# D dimension scalar potential for point charge

## Homework Statement

Show that with $d$ spatial dimensions the potential $\phi$ due to a point charge $q$ is given by
$$\phi (r) = \frac{\Gamma(\frac{d}{2}-1)}{4\pi^{d/2}}\frac{q}{r^{d-2}}$$

## The Attempt at a Solution

The electric field strength is known to be:
$$E(r) = \frac{\Gamma(\frac{d}{2})}{2 \pi^{d/2}}\frac{q}{r^{d-1}}$$
$$E(r) = \sqrt{(\frac{\Gamma(\frac{d}{2})}{2 \pi^{d/2}}\frac{q}{r^{d-1}})^2}$$
$$E(r) = \sqrt{\frac{1}{d}\sum_{i=1}^d(\frac{\Gamma(\frac{d}{2})}{2 \pi^{d/2}}\frac{q}{r^{d-1}})^2}$$
$$E(r) = \sqrt{\sum_{i=1}^d(\frac{1}{\sqrt{d}}\frac{\Gamma(\frac{d}{2})}{2 \pi^{d/2}}\frac{q}{r^{d-1}})^2}$$
Since the magnetic field will be the same in all directions, we know that
$$\vec {E}(r) = (\frac{1}{\sqrt{d}}\frac{\Gamma(\frac{d}{2})}{2 \pi^{d/2}}\frac{q}{r^{d-1}},\frac{1}{\sqrt{d}}\frac{\Gamma(\frac{d}{2})}{2 \pi^{d/2}}\frac{q}{r^{d-1}},\cdots)$$
$$\phi(r) = -\int\frac{1}{\sqrt{d}}\frac{\Gamma(\frac{d}{2})}{2 \pi^{d/2}}\frac{q}{r^{d-1}}dr$$
$$\phi(r) = \frac{1}{\sqrt{d}}\frac{\Gamma(\frac{d}{2})}{2 \pi^{d/2}}\frac{1}{(d-2)}\frac{q}{r^{d-2}}$$
$$\phi(r) = \frac{1}{\sqrt{d}}\frac{\Gamma(\frac{d}{2})}{2 \pi^{d/2}}\frac{1}{2(\frac{1}{2}d-1)}\frac{q}{r^{d-2}}$$
$$\phi(r) = \frac{1}{\sqrt{d}}\frac{\Gamma(\frac{d}{2}-1)}{4 \pi^{d/2}}\frac{q}{r^{d-2}}$$

Why am I getting an extra $\frac{1}{\sqrt{d}}?$

## Answers and Replies

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## The Attempt at a Solution

The electric field strength is known to be:

...

$$E(r) = \sqrt{\frac{1}{d}\sum_{i=1}^d\left(\frac{\Gamma(\frac{d}{2})}{2 \pi^{d/2}}\frac{q}{r^{d-1}}\right)^2}$$

$$E(r) = \sqrt{\sum_{i=1}^d\left(\frac{1}{\sqrt{d}}\frac{\Gamma(\frac{d}{2})}{2 \pi^{d/2}}\frac{q}{r^{d-1}}\right)^2}$$

...

Why am I getting an extra $\frac{1}{\sqrt{d}}?$
How did you go the first equation above to the second? And also, what is it that you are summing over? You have the summation sign, but no $i$ index on any of your terms

PS: to get scalable parenthesis, use the command \left( and \right) between your work

How did you go the first equation above to the second?
The first equation is
$$E(r) = \sqrt{\frac{1}{d}\sum_{i=1}^d\left(\frac{\Gamma(\frac{d}{2})}{2 \pi^{d/2}}\frac{q}{r^{d-1}}\right)^2}$$

taking $\frac{1}{d}$ through the sum yields

$$E(r) = \sqrt{\sum_{i=1}^d\frac{1}{d} \left(\frac{\Gamma(\frac{d}{2})}{2 \pi^{d/2}}\frac{q}{r^{d-1}}\right)^2}$$

which is the same as

$$E(r) = \sqrt{\sum_{i=1}^d \left(\frac{1}{\sqrt{d}}\right)^2 \left(\frac{\Gamma(\frac{d}{2})}{2 \pi^{d/2}}\frac{q}{r^{d-1}}\right)^2}$$

so we can collect it into 1 squared term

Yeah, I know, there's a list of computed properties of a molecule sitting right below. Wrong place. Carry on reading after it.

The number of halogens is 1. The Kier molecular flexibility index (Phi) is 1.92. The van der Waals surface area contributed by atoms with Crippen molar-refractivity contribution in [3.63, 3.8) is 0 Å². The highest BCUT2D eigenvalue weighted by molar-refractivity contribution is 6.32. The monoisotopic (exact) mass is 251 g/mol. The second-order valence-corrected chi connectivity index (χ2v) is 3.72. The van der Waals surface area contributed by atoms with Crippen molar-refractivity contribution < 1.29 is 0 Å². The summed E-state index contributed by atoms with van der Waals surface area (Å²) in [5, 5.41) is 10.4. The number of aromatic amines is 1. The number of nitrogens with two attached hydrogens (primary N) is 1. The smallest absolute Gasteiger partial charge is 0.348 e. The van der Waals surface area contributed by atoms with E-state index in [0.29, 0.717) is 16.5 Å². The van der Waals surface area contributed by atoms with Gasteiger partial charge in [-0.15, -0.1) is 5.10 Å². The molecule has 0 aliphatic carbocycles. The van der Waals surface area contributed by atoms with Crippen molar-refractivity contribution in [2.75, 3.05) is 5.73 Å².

$$E(r) = \sqrt{\sum_{i=1}^d\left(\frac{1}{\sqrt{d}} \frac{\Gamma(\frac{d}{2})}{2 \pi^{d/2}}\frac{q}{r^{d-1}}\right)^2}$$

what is it that you are summing over?
I am summing over the dimensions. By definition of $E(r)$ as the magnitude of the electric field,
$$E(r) = \sqrt{\sum_{i=1}^d \left. E_{x^i}\right. ^2$$
where $E_{x^i}$ are the components of $\vec{E}$
The sum is used with the fact that changing the order of the dimensions should not change the electric field to calculate the electric field from the magnitude.

Last edited:
gabbagabbahey
Homework Helper
Gold Member
so we can collect it into 1 squared term

$$E(r) = \sqrt{\sum_{i=1}^d\left(\frac{1}{\sqrt{d}} \frac{\Gamma(\frac{d}{2})}{2 \pi^{d/2}}\frac{q}{r^{d-1}}\right)^2}$$

I am summing over the dimensions. By definition of $E(r)$ as the magnitude of the electric field,
$$E(r) = \sqrt{\sum_{i=1}^d \left. E_{x^i}\right. ^2$$
where $E_{x^i}$ are the components of $\vec{E}$
The sum is used with the fact that changing the order of the dimensions should not change the electric field to calculate the electric field from the magnitude.
It almost looks like you are using this to argue that [tex]E_{x^i}=\frac{1}{\sqrt{d}} \frac{\Gamma(\frac{d}{2})}{2 \pi^{d/2}}\frac{q}{r^{d-1}}[/itex]....but you can't really conclude this from the fact that [tex] \sqrt{\sum_{i=1}^d\left(\frac{1}{\sqrt{d}} \frac{\Gamma(\frac{d}{2})}{2 \pi^{d/2}}\frac{q}{r^{d-1}}\right)^2}= \sqrt{\sum_{i=1}^d \left. E_{x^i}\right. ^2}[/itex] any more than you can conclude that 2=1, 2=2 and 2=3 from the fact that $1+2+3=2+2+2$

It almost looks like you are using this to argue that [tex]E_{x^i}=\frac{1}{\sqrt{d}} \frac{\Gamma(\frac{d}{2})}{2 \pi^{d/2}}\frac{q}{r^{d-1}}[/itex]....but you can't really conclude this from the fact that [tex] \sqrt{\sum_{i=1}^d\left(\frac{1}{\sqrt{d}} \frac{\Gamma(\frac{d}{2})}{2 \pi^{d/2}}\frac{q}{r^{d-1}}\right)^2}= \sqrt{\sum_{i=1}^d \left. E_{x^i}\right. ^2}[/itex] any more than you can conclude that 2=1, 2=2 and 2=3 from the fact that $1+2+3=2+2+2$
That was indeed what I was trying to argue. I feel quite silly now. Thankyou for your help